Surprised by how lopsided NASA’s Commercial Crew Transportation Capability (CCtCap) awards were yesterday?

You shouldn’t be. 

For starters, we’ve been here before. In December 2008, NASA agreed to pay SpaceX some $1.6 billion to haul a minimum of 20 metric tons to the international space station spread over 12 flights while Orbital Sciences Corp. would get $1.9 billion to fly eight space station re-supply flights. That made Orbital’s price nearly 80 percent higher on a per-flight basis (although just 20 percent higher on a per-ton basis).

Boeing’s just-awarded CCtCap contract, at $4.2 billion, is roughly 60 percent higher than the $2.6 billion NASA has agreed to pay SpaceX to do more or less the same thing — complete development and certification of a ballistic capsule and conduct at least one test flight with both NASA and commercial crew members on board.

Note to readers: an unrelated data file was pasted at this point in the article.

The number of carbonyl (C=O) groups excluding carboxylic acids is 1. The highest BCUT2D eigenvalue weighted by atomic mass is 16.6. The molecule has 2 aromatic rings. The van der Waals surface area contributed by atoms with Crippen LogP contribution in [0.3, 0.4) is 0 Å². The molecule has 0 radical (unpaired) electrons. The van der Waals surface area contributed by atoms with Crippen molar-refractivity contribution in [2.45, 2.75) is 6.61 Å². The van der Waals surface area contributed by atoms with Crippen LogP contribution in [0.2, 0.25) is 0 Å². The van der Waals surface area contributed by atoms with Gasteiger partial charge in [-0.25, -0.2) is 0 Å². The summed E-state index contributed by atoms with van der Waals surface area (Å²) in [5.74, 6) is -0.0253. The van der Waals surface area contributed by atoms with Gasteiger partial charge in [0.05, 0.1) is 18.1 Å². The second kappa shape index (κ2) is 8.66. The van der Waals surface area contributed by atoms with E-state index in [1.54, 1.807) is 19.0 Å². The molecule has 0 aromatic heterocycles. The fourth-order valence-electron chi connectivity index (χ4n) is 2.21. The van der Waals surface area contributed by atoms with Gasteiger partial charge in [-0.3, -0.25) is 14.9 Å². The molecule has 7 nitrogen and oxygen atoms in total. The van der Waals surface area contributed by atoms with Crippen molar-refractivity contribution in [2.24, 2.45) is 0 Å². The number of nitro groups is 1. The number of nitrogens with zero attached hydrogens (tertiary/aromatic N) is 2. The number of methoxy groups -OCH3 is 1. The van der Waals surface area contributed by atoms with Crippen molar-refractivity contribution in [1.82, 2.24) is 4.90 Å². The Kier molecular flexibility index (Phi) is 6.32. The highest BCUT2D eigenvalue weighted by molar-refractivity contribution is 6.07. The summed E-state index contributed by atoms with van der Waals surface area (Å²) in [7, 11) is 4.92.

The difference today is largely the same as it was in 2008: SpaceX is further along at the time of award.

What’s more, SpaceX founder and chief executive Elon Musk predicted four years ago that Boeing ultimately would get the larger commercial crew award. As Musk put it in a statement to Reuters PE Hub blog in June 2010:

NASA is expecting to offer at least two contracts for development and demonstration of crew transport to the Space Station, as they have done for cargo transport. SpaceX will compete to win one of those contracts.  For cargo transport, SpaceX won twelve missions and Orbital won eight.  Orbital’s monetary award was higher even though they are doing fewer missions, because NASA didn’t want to depend on a single source.  For crew transport, I would expect Boeing or Lockheed to win the bulk of the funding and hopefully we will be second. [emphasis added]

Brian Berger is editor in chief of and the SpaceNews magazine. He joined in 1998, spending his first decade with the publication covering NASA. His reporting on the 2003 Space Shuttle Columbia accident was...